Choice Architecture, the Web, and the Health Care Bill
BY Nancy Scola | Thursday, March 25 2010
Way back in June, some punk wrote a piece for Seed Magazine which argued the web, used wisely, gave the Obama administration an opportunity not available to past governments to architect choices in ways designed to shape citizens' behaviors to their liking. It was pretty clear that an Obama presidency was probably going to involve a more significant web component than, say, the Bush one did. So there was no great insight on that part. But the argument was that the Obama administration had at their fingertips a maturing field of information architecture in the web design world that they could couple with what was at least a superficial interest amongst Obamans for what's known in economics as choice architecture. (This was back in the days that all anyone could talk about was Nudge and Animal Spirits.) Even to me, the piece was little more than a "What If?," speculative story. And maybe comparing the U.S. Treasury Department to Woot.com was too much of a stretch.
But perhaps the overall vision of a government making concerted use of the marraige of information architecture and choice architecture wasn't so crazy after all. The just-signed Patient Protection and Affordable Care Act is putting the Obama administration in the position to shape the way that Americans make choices about their health, via some new, mandated web portals and templates that will filter out into the states. Government Health IT's John Moore reports:
[T]he new law tasks the Department of Health and Human Services with creating a Web portal through which a resident in any state will be able to locate “affordable health insurance coverage options.”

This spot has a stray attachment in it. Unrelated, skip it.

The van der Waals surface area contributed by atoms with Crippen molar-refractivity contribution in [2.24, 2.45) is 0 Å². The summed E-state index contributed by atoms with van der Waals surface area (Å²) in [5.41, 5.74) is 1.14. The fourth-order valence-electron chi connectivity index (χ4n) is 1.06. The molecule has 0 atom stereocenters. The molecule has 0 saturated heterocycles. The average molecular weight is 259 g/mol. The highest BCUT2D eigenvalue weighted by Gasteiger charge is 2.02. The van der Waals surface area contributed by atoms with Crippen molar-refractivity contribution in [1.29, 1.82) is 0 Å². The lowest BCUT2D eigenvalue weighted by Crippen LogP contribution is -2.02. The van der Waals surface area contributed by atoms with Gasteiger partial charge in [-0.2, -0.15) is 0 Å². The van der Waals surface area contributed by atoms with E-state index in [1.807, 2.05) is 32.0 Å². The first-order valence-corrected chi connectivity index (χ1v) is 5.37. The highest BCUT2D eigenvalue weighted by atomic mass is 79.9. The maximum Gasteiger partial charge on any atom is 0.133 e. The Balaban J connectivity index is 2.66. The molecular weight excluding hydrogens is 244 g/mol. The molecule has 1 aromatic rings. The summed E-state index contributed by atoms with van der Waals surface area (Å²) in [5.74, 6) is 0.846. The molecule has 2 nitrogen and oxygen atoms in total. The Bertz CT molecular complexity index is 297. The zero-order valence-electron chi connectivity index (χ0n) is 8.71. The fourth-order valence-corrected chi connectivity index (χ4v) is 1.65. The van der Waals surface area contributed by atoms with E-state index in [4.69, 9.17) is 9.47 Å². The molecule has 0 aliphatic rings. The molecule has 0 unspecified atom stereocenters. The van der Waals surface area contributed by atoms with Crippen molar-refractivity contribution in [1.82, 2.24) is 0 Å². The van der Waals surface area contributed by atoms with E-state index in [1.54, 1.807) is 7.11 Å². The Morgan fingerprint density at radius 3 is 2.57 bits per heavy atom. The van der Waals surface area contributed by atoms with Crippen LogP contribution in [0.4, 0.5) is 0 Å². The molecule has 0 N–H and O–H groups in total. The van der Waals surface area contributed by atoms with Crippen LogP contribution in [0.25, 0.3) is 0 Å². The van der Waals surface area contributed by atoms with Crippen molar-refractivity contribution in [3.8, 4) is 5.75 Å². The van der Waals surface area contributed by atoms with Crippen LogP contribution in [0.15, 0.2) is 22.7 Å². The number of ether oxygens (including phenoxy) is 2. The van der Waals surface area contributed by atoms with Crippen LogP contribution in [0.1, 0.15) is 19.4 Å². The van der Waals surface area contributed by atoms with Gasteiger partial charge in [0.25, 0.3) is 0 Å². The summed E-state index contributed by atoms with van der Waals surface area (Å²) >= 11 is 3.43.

HHS will also help states develop and maintain Internet portals for health insurance exchanges, which will enable small businesses and people lacking employer-provided insurance to purchase coverage.
The state portals will direct people and employers to health plans and help them determine whether they are eligible to participate. A “model template” portal will be made available to the 50 state exchanges.
State Internet portals would also provide insurance seekers with quality rating information on the health plans offered through an exchange. Insurance buyers would be able to browse enrollee satisfaction information, so they can make comparisons among plans.
Of course, the idea that this government, any government, would be using the web to worm their way into citizens' brains, shaping human behaviors as they see fit, can be unsettling. But I put that to Barry Schwartz, the Swarthmore psychologist and author of The Paradox of Choice, last summer. Schwartz argued that every supermarket and every online store is pointing people in one direction or another; there's no neutral design online or off. "Get over the idea that you’re not pushing people one way or another," he said. And, of course, influencing human behavior is the building block of public policy. In health care, as in life, there's a tidal wave of information that people are going to have to make sense of with help or without. "The challenge we have now is to shape how we navigate that information in meaningful ways,” said Schwartz at the time. “The people who truly figure that out," he argued, "are going to be the ones to run the world." I suggested at the time that perhaps they already were. We'll see.